- The U.S. Food and Drug Administration has issued a warning letter to iRhythm Technologies after inspectors found fault with practices at a facility that makes its heart monitors.
- According to iRhythm, the FDA has alleged “nonconformities to regulations for medical devices, including medical device reporting requirements, relating to the company’s Zio AT System and medical device quality system requirements.”
- iRhythm can continue to manufacture and sell its products and does not expect the warning letter to materially affect its financial results. However, the situation comes at a time when iRhythm is working to continue the recent recovery of sales of Zio AT.
FDA inspectors concluded their assessment of iRhythm’s facility in Cypress, California, in August 2022. The FDA visit led to a Form 483 later that month. iRhythm took steps to address the concerns raised in the 483 but its actions failed to stop the FDA from escalating the situation. The FDA sent a warning letter to the company last week, iRhythm said in a filing with the Securities and Exchange Commission. The FDA has yet to publish the notice online.
iRhythm provided a brief overview of the problems identified by the FDA, but full details will only emerge once the letter is published. The company plans to take “appropriate action to further address the 483 observations and other items identified in the warning letter with respect to the Zio AT System.”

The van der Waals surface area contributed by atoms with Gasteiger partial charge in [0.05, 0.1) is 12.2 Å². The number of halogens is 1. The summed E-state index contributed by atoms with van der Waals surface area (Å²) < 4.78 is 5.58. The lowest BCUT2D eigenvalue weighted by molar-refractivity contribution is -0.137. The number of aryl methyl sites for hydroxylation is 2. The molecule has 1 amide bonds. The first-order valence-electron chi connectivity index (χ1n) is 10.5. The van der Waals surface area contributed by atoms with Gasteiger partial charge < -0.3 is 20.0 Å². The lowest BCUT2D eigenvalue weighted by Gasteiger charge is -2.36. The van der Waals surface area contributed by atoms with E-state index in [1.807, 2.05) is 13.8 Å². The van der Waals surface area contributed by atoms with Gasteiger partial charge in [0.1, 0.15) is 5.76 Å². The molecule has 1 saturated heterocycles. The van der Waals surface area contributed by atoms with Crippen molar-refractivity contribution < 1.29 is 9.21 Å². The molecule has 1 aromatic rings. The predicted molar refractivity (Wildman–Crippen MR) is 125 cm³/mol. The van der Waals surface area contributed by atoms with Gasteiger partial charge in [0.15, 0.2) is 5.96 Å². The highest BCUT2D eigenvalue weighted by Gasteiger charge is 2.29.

Through those actions, iRhythm believes it can resolve the warning letter without suffering a material hit to its financial results. However, the company also warned that until the situation is resolved “additional legal or regulatory action may be taken with or without further notice” and those actions could restrict its ability to sell its Zio AT heart monitors.
The Cypress site is a 34,000 square-foot facility that handles manufacturing and production operations, including inspection, assembly, testing, packaging, labeling, storage and shipping. iRhythm relies on the site to make Zio AT and other products, and expects it to meet its manufacturing needs for at least the next five years.
iRhythm will need to work through the FDA’s concerns without a chief operating officer. Douglas Devine resigned from the position in March, although he will continue as an executive adviser until July 2024. News of the warning letter comes weeks after iRhythm disclosed a U.S. Department of Justice subpoena requesting “various documents” regarding its “products and services.”
The regulatory troubles have hit iRhythm at a time when it is working to continue the recovery of Zio AT, which was hit by operational problems late last year, and grow sales in a market targeted by Philips’ BioTelemetry, Boston Scientific’s Preventice Solutions and Baxter’s Bardy Diagnostics.